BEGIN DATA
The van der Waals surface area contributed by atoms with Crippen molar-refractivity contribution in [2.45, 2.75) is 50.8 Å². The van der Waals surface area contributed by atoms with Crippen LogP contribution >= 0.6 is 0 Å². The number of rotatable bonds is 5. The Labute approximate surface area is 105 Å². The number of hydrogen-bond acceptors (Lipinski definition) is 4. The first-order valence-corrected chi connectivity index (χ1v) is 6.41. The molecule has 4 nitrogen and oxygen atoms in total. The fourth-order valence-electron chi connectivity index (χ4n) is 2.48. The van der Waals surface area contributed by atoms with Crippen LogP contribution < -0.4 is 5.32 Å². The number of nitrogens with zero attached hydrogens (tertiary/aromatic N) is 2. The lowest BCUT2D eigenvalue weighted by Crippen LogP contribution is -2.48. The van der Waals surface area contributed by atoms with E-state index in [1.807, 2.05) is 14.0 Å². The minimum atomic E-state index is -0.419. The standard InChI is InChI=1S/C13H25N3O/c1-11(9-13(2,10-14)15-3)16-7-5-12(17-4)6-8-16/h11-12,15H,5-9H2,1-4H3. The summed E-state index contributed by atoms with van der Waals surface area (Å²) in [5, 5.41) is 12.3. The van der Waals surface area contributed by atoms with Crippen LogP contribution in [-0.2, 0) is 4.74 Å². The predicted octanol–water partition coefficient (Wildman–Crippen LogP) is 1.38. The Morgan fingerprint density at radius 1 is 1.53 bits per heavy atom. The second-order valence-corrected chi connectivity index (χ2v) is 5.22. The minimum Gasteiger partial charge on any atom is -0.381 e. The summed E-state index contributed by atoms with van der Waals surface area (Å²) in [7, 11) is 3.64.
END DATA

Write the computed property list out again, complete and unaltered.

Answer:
The van der Waals surface area contributed by atoms with Crippen molar-refractivity contribution in [2.45, 2.75) is 50.8 Å². The van der Waals surface area contributed by atoms with Crippen LogP contribution >= 0.6 is 0 Å². The number of rotatable bonds is 5. The Labute approximate surface area is 105 Å². The number of hydrogen-bond acceptors (Lipinski definition) is 4. The first-order valence-corrected chi connectivity index (χ1v) is 6.41. The molecule has 4 nitrogen and oxygen atoms in total. The fourth-order valence-electron chi connectivity index (χ4n) is 2.48. The van der Waals surface area contributed by atoms with Crippen LogP contribution < -0.4 is 5.32 Å². The number of nitrogens with zero attached hydrogens (tertiary/aromatic N) is 2. The lowest BCUT2D eigenvalue weighted by Crippen LogP contribution is -2.48. The van der Waals surface area contributed by atoms with E-state index in [1.807, 2.05) is 14.0 Å². The minimum atomic E-state index is -0.419. The standard InChI is InChI=1S/C13H25N3O/c1-11(9-13(2,10-14)15-3)16-7-5-12(17-4)6-8-16/h11-12,15H,5-9H2,1-4H3. The summed E-state index contributed by atoms with van der Waals surface area (Å²) in [5, 5.41) is 12.3. The van der Waals surface area contributed by atoms with Crippen LogP contribution in [-0.2, 0) is 4.74 Å². The predicted octanol–water partition coefficient (Wildman–Crippen LogP) is 1.38. The Morgan fingerprint density at radius 1 is 1.53 bits per heavy atom. The second-order valence-corrected chi connectivity index (χ2v) is 5.22. The minimum Gasteiger partial charge on any atom is -0.381 e. The summed E-state index contributed by atoms with van der Waals surface area (Å²) in [7, 11) is 3.64.